The killing shot is just behind the shoulder. Aim for the spot behind the elbow and your bullet will tear through skin and muscle, enter the rib cage and pulverize the heart. If it gets deflected by a rib it will still go through the lungs and graze the heart enough to cause massive bleeding. But it is not a disabling shot. It will kill but after a while, when the thoracic cavity is filled with blood and the animal starts exhaling it, spraying trees and grass with its lifeblood as it runs, pain and fear crazed, trying to escape. Not knowing that it is already dead on its feet. All you need to do is to wait. Eventually, in agony that I can’t even begin to describe and terror that only the one who feels it can know, the matriarch falls.

She was the repository of wisdom for her family. Wisdom learnt from her own mother and her mother before that, as long as elephants walked on the land. Wisdom which she taught to her progeny, especially her daughters. Wisdom which told her where to dig for water in the drought, which not only ensured the survival of her family but from which all other animals and birds benefited. Wisdom which reminded her of the best paths over mountains. Paths that men later converted to roads, so well ‘surveyed’ they were and suitable to movement of heavy traffic. Wisdom which told her where the best fodder was, the most succulent grass, new leaves on the Mopani and soil with salt and minerals which elephants need to complete their diet. She was the matriarch. They followed her, obeyed her, respected and loved her. Sometimes in their wandering they would come across elephant bones. The skeleton of another, long gone. She would stand by them in silence and they with her, handling the bones, gathering those scattered. Sometimes, covering them with leaves. She and they knew that one of theirs had died and they mourned their dead. The intelligence of the elephant and their close family ties are their burden.

But today, she had been mortally wounded and had fallen and lay dying. The herd, her children and family are also mortally wounded like her, also fall, one by one. The only ones’ left are the calves. Nurslings, whose tusks have not grown yet. The tiny ones who are still nursing, dependent on their mother’s milk. All their aunts, cousins, older siblings, are dying and have died in one manic morning of blood and death. The calves cry out; literally weep. Crying for their mothers and weeping with terror and grief because for the first time in their short life, she doesn’t answer.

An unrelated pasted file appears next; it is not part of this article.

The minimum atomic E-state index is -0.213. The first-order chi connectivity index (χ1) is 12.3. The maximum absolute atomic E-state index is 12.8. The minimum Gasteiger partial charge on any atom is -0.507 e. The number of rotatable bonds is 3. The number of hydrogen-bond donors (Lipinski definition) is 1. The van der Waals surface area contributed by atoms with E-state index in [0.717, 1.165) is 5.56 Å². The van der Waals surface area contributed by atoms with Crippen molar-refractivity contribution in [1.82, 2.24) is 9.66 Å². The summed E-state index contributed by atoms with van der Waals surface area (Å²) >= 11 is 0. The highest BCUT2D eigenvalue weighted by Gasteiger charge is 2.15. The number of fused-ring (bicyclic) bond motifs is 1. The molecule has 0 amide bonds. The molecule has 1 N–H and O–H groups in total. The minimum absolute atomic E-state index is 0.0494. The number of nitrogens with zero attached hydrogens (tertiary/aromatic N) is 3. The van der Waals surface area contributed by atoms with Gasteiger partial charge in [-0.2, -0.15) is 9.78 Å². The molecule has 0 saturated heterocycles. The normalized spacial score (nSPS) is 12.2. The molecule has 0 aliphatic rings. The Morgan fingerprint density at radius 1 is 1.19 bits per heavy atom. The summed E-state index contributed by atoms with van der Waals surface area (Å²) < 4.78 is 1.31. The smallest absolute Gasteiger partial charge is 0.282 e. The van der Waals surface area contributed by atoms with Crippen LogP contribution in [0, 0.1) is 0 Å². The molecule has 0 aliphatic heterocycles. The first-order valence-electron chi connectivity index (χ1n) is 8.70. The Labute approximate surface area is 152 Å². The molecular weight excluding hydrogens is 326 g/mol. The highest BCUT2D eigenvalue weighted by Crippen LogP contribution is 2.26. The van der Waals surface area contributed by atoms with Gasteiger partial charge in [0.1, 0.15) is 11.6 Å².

The calf never knew this to happen before. His mother was always there. He talked to her, threw tantrums, got smacked on his behind, walked under her belly if the sun got too hot, just reached up and drank his fill of milk if was hungry and simply lay down to sleep if he got tired while she stood over him to shade him, while he slept. If he strayed away from her, one of his aunts, cousins, grandmothers, someone was always at hand to answer, with a rumble, a honk or a comforting trunk on his head.

But not today. Today he wails in vain. He cries out, screams in despair, but nobody answers him. His mother is lying there but doesn’t respond. There is an overwhelming smell of blood and guts and dung. He is dazed and can’t understand anything. All he knows is that his mother is lying down and no matter how much he cries and butts and nudges her, she refuses to get to her feet. He needs her, he is terrified, he calls to her, but for the first time, she is silent.

The hours pass, because elephants don’t die easily. Then come the executioners. He smells the hated man-smell, as they come. Not with guns now, as they know there is no danger. They come with machetes and chainsaws. They come to his mother’s body. He tries to protect her but they just push him aside. One of them slams his head with the butt of a rifle. The blow dazes him but he is still standing and watching as they hack away his mother’s face. Where machetes find it tough going, the men use chainsaws. They rip out her tusks. Then they go to his other family members who are lying where they fell. Other men load the tusks onto a truck they came in. Two hours or so later, they are gone. All that is left is the smell of blood and the smell of man. And there is silence. It is then, that he hears something he recognizes. Not with any pleasure but with a strange fear that he had never felt when he heard it many times earlier. The laughing of Hyenas. He had not felt any fear as his mother and the herd was always there to protect him. But today?

For predators on the plains, elephants are almost impossible to kill. There is no throat to throttle, no neck to break. The only way that an elephant can be killed is by tearing off enough flesh to inflict wounds, grievous enough to create massive loss of blood, so that the animal falls. Then it can be eaten alive. It takes many hours of unspeakable agony for the elephant and normally can’t be done to an adult. But a baby is another matter. Normally, no lion, leopard or hyena can even dream of getting close to a baby elephant. The herd is always there to protect the individual. But when ivory hunters have evened the odds in their favor, lions and hyenas are most thankful.

So, while one waits in dread, the other comes in anticipation.

I hope those who still insist on buying ivory ornaments, really like what they wear. They are the real killers. It is their fingers which are on the triggers of poacher’s guns. Because poachers work for them. If there are no buyers, there will be no poachers. The real price of your trinkets is in blood, tears and unimaginable agony of innocents. Enjoy them!!